A quiet Halloween night. No ghosts, goblins or zombies at our door!

I could forego the entire Halloween experience if I didn’t live with a really old  big kid. Jay has always been the one to man the door, pass out the candy and keep the festivities alive. Our children were lucky in that respect.

They had a fun dad who went in for all this stuff, balancing out their mother who tried to show enthusiasm!

But tonight, almost no one has been to our door! And we did our best to be inviting, putting all those wonderful jack-o-lanterns out to welcome them!

Our neighborhood is a little secluded, but in year’s past there were still plenty of children knocking on the door. Perhaps one reason the trick-or-treating patterns have changed in our neighborhood is due to many local schools and churches hosting large family-oriented Halloween or harvest gatherings.

I was glad to participate in some Halloween fun at Sophia’s school this week, and I was reminded of all the years I participated in planning events of this kind, both as a teacher and director and as a parent volunteer. I know firsthand how much work goes into orchestrating all the children and their families, coordinating booths for food and games, and providing a wholesome family event.

I loved the costumes!

Sophia was Lady Liberty.

The Statue of Liberty

And then she got too hot to keep the costume going!

Tired Sophia

My favorite teacher costume was the John Cusack character from the movie “Say Anything.” The children didn’t “get it.” but the mothers did!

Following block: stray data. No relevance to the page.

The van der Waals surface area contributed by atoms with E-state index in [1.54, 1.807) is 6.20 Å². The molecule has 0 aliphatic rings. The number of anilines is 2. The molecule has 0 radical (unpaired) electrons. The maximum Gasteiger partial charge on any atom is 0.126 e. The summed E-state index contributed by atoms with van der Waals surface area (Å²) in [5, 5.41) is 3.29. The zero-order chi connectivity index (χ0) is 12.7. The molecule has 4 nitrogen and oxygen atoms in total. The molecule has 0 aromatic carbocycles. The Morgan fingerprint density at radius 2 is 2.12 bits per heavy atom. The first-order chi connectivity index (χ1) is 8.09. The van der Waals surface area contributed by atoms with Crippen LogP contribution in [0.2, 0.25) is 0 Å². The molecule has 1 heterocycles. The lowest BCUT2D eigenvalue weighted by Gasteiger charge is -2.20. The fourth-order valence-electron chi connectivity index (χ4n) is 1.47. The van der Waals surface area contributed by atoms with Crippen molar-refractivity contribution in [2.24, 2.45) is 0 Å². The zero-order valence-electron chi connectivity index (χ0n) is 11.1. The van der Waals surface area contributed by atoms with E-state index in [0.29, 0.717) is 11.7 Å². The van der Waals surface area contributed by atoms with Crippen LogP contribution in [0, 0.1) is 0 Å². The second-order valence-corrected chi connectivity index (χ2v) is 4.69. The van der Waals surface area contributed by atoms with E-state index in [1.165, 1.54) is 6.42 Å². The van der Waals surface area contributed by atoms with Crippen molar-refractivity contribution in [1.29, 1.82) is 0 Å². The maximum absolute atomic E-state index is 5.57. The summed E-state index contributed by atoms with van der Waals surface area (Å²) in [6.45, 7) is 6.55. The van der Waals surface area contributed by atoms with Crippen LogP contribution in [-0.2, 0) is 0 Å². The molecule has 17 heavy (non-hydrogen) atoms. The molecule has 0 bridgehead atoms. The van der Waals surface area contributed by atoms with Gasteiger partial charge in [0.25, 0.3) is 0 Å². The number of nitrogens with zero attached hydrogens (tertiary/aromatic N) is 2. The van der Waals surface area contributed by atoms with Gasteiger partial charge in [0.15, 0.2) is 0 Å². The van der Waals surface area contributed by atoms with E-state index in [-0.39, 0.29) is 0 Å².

How about Medusa, Jackie Robinson, an Alien, and the little guy who pushed a mobile Titanic!  He had a wonderful ship captain’s costume, too.  Children came as Harry Potter, Princess Leia, and a giant cone of cotton candy.

And then there’s Karina, our Little Mermaid.

The Little Mermaid

It made little difference to her that “fins” make it difficult to walk!

Perhaps these school events make it easier for parents to limit time going door to door. I’ve enjoyed the quiet evening, but poor Jay keeps repeating, “I’m so disappointed!” Poor guy. He has such fun Halloween memories from when he was a kid!

I have a defining memory from Halloween, too, and now that I think about it, mine didn’t happen going door to door, but at a church event. I’ve told this story before, but for the occasion, I’ll repeat it.

At about fifteen years old, too old for door to door anyway, I went with church friends to a local haunted house.  It was billed as a safe and wholesome Halloween activity, not intended to be over-the-top.

Once inside the dark, confined tunnel-like space I was immediately bombarded with shrieks and screams, ghouls in bloody garb– faces grotesquely disfigured by elaborate Hollywood makeup–brandishing large hunks of meat as clubs and weapons. Disgusting!

Initially the actor-players were confined to their stage areas while we were ushered through the rooms themed with mock-guillotine scenes, boiling cauldrons with body parts strewn about, and an electric chair repeatedly executing the un-dead. But as we moved deeper into the interior the actors began to leave their posts,  with ghouls and monsters popping out of dark corners waving bloody meat in our faces.

I don’t remember more because I was in a complete panic.  Upon exiting I realized I’d tightly wrapped myself around some poor man, a total stranger who was probably attending with someone else. I was so embarrassed! I still can’t handle anything that pops out at me!

Well, it’s 8:30 and we’ve had two–TWO–trick-or-treaters.

Oh dear! Does that mean we’re stuck with all this candy?

Maybe chocolate will help take the sting out of Jay’s disappointment.